My article, The Evolution of Cuban Cuisine in NYC, was originally published by Epicure and Culture and updated July 17, 2019.
Some years ago, if I said Cuban cuisine you probably would have thought “rice and beans.” Oh, how things have changed. The recent proliferation of Cuban restaurants in New York City is both impressive and welcome. Little by little the range of Cuban culinary options has been growing; not just in quantity of Cuban restaurants but in diversity within the Cuban cuisine category itself.
This fusion is merely the continued natural evolution of Cuban cuisine throughout its history.
Tracing Cuba’s Culinary Influences
The influence doesn’t stop there, either. As we continue into the mid-1800s we see over 150,000 Chinese contract workers arriving in Cuba to work the sugar plantations. Many of these workers stayed even longer, and with this immigration of people came an introduction of ingredients.
Cuban Food and Restaurants in NYC With Chinese Flare
These immigrants opened restaurants in the form of Cuban-Chinese eateries that became very popular with locals. We don’t really see these types of restaurants anymore in Cuba, as from 1959 these restauranteurs began leaving for the USA, mainly Miami and NYC.
Which is why you can still savor them in New York though today you’ll hear them called Chino-Latino.
While more popular in the 1960s and 70s, two that have prospered despite changing neighborhoods are Flor de Mayo and La Caridad 78 on the Upper West Side. There’s also Asia de Cuba in the East Village, a more upscale option for these kinds of fusion dishes.
Cuban Cuisine Changes With The Locals
The ever-evolving demographics of NYC are reflected in the changing characteristics of Cuban cuisine. In many restaurants, it’s now all about Cuban fusion: Cuban-Brazilian, Dominican-Cuban, Cuban-Mexican and any number of other combinations.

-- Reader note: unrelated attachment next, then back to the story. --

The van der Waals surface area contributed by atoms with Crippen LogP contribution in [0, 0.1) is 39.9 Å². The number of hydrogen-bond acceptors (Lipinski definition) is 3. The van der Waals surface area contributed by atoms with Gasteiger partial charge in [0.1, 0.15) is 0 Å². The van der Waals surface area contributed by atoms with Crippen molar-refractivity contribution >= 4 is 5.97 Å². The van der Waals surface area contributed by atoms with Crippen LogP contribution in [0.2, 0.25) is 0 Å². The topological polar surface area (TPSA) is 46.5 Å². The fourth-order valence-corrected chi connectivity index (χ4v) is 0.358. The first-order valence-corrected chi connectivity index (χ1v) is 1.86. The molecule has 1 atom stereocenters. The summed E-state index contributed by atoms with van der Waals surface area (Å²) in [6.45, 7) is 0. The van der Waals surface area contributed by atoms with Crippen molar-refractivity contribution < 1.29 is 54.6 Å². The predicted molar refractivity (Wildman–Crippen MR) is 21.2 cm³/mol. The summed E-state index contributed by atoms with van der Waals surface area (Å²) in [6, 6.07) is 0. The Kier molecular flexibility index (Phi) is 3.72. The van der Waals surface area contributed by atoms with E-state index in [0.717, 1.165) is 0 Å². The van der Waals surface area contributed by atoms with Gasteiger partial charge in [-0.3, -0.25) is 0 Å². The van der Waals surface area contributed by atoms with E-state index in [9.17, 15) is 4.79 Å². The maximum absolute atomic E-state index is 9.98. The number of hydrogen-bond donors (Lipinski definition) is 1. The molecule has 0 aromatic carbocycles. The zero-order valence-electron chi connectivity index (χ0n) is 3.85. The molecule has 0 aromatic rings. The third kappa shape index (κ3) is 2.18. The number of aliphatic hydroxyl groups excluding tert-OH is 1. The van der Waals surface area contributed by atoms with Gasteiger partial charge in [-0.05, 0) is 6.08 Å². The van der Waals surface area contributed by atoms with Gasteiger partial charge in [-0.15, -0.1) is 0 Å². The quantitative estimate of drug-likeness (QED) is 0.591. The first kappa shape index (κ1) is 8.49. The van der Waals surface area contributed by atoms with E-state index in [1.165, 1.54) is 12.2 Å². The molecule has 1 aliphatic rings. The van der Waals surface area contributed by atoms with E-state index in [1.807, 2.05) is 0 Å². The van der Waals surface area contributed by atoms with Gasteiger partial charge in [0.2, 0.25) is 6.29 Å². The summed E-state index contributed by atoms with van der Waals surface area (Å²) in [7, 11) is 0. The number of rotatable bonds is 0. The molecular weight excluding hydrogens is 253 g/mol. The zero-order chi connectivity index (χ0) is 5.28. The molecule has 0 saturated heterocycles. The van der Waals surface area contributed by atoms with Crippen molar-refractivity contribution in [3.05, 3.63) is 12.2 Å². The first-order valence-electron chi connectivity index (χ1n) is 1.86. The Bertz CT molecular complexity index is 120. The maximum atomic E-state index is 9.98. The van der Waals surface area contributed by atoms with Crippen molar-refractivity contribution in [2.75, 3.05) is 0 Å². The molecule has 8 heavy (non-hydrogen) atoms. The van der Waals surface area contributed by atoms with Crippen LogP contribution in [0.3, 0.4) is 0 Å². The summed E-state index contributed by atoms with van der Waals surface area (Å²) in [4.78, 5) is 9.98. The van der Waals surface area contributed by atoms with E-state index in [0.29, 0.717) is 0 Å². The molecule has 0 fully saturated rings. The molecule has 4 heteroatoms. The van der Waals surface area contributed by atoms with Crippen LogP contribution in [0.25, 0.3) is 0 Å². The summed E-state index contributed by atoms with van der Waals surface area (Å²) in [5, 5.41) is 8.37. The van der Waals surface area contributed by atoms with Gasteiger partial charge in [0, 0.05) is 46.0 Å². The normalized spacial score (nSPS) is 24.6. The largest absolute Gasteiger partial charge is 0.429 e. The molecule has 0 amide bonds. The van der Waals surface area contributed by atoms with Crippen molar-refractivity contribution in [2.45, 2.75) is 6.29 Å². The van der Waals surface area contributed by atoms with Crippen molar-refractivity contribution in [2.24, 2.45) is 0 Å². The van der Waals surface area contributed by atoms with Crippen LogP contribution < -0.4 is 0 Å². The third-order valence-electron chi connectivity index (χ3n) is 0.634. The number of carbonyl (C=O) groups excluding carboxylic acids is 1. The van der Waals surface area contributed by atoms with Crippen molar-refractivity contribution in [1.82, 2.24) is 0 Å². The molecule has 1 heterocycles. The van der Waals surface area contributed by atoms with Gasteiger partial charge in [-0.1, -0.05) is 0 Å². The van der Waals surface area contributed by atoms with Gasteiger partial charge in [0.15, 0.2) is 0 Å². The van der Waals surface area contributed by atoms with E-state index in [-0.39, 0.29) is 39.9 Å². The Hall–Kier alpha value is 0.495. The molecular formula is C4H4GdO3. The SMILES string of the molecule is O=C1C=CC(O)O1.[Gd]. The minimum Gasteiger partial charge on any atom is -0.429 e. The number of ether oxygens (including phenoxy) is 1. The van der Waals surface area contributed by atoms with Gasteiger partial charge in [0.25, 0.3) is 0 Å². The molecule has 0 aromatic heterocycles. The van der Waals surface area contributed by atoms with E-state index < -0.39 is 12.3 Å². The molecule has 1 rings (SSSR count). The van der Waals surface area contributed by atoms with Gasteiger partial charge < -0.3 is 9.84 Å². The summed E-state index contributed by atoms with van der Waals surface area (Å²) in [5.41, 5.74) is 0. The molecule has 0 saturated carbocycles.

These shifting demographics have prompted some restaurants to tweak their menu by offering meals beyond the traditional fare. “Although we pride ourselves on the authenticity of our food, we recognize the benefit of adjusting some of our offerings to appeal to the wider consumer base,” says Julian Quevedo, manager of Amor Cubano, a trendy Cuban restaurant on Manhattan’s Upper East Side. Menu selections like Argentinian empanadas and Ecuadorian ceviche appeal to a wide spectrum of consumers.
The result is great traditional selections (think mojitos) made even better (think guava mojitos).
A Menu True To Cuban Roots
Victor’s Café has been one of the staple Cuban restaurants in NYC for almost 50 years. Which may be why they have a slightly different take on where the ever-evolving food of Cuba is heading. It reads on their website, “The evolution of Cuban cuisine is our interpretation of what an upscale Cuban restaurant would be in Cuba if politics had not interfered with its growth.”
The menu remains true to its Cuban roots. New menu creations derive from already existing Cuban fare rather than borrowing from other cultures. Examples include Bartolito, a flavorful concoction of sweet plantain, pork stuffing, black bean puree and goat cheese or Harina con Camarones, corn grits and shrimp in enchilado sauce.
Victor’s Café bucks the cultural trend managing to remain conceptually fresh and consistently delicious.
What Lies Ahead for Cuban Cuisine?
What lies ahead for Cuban cuisine? How will it continue to evolve? “Everything depends on what happens next in Cuba,” says Julian Quevedo of Amor Cubano. Despite hardships and the scarcity of proper ingredients in Cuba, Cuban chefs have continued to create. Cuban-American chefs Alain Rivas, Jaime deRosa and James Beard Award winner, Douglas Rodriguez are leading culinary tours to Cuba. A thawing of diplomatic relations between Cuba and the U.S. would have an interesting effect on the cuisine of both countries. I can’t help but wonder what that would look like.
Can’t get enough of Cuban food – outside Miami, that is. Check out these great cookbooks and learn how to make it yourself. And if you’re going to Cuba and looking for places to eat, check out these unique Havana restaurants.
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- 1 leg of pork – 6 lbs
- 1 full head of garlic
- ¾ cup juice of bitter orange (naranja agria, available at Hispanic groceries)
- 1 TBSP of oregano
- 2 tsp of cumin
- ½ tsp of ground black pepper
- 1 to 2 TBSP of salt
- 1 lb of onion, sliced in rounds
- 1 tsp of soy sauce (optional)
- 2 bay leaves
- Perforate the leg with a long-prong fork in several places.
- Crush the garlic and combine salt, oregano, cumin, pepper, soy sauce, bay leaves and juice of bitter orange.
- Smear the leg with this marinade.
- Cover the leg with the onions slices and let it stand for at least 2 hours.
- Place the leg in a pre-heated oven at 325 degrees for about 4 hours.
- Serve with white rice and black beans.
Recipe Credit: Family recipe passed on from Talek Nantes's mother.